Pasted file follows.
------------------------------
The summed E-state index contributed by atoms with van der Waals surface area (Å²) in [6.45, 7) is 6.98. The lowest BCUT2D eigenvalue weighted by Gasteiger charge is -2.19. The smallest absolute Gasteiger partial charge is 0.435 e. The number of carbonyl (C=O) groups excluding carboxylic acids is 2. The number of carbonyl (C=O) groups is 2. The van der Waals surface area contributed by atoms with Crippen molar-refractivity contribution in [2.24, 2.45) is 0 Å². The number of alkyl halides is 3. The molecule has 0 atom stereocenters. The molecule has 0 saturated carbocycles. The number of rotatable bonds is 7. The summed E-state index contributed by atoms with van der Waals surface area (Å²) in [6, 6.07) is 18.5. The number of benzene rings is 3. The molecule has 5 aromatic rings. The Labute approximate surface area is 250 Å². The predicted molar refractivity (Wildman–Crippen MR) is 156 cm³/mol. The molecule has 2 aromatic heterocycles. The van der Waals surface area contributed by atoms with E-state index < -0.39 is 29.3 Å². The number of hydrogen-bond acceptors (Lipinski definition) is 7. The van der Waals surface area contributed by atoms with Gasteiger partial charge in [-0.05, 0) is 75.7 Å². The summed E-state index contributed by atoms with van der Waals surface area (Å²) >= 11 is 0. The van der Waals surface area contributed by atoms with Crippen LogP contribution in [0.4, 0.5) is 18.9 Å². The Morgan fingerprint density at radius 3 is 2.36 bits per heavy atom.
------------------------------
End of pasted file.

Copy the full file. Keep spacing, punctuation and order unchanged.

The summed E-state index contributed by atoms with van der Waals surface area (Å²) in [6.45, 7) is 6.98. The lowest BCUT2D eigenvalue weighted by Gasteiger charge is -2.19. The smallest absolute Gasteiger partial charge is 0.435 e. The number of carbonyl (C=O) groups excluding carboxylic acids is 2. The number of carbonyl (C=O) groups is 2. The van der Waals surface area contributed by atoms with Crippen molar-refractivity contribution in [2.24, 2.45) is 0 Å². The number of alkyl halides is 3. The molecule has 0 atom stereocenters. The molecule has 0 saturated carbocycles. The number of rotatable bonds is 7. The summed E-state index contributed by atoms with van der Waals surface area (Å²) in [6, 6.07) is 18.5. The number of benzene rings is 3. The molecule has 5 aromatic rings. The Labute approximate surface area is 250 Å². The predicted molar refractivity (Wildman–Crippen MR) is 156 cm³/mol. The molecule has 2 aromatic heterocycles. The van der Waals surface area contributed by atoms with E-state index < -0.39 is 29.3 Å². The number of hydrogen-bond acceptors (Lipinski definition) is 7. The van der Waals surface area contributed by atoms with Gasteiger partial charge in [-0.05, 0) is 75.7 Å². The summed E-state index contributed by atoms with van der Waals surface area (Å²) >= 11 is 0. The van der Waals surface area contributed by atoms with Crippen LogP contribution in [0.4, 0.5) is 18.9 Å². The Morgan fingerprint density at radius 3 is 2.36 bits per heavy atom.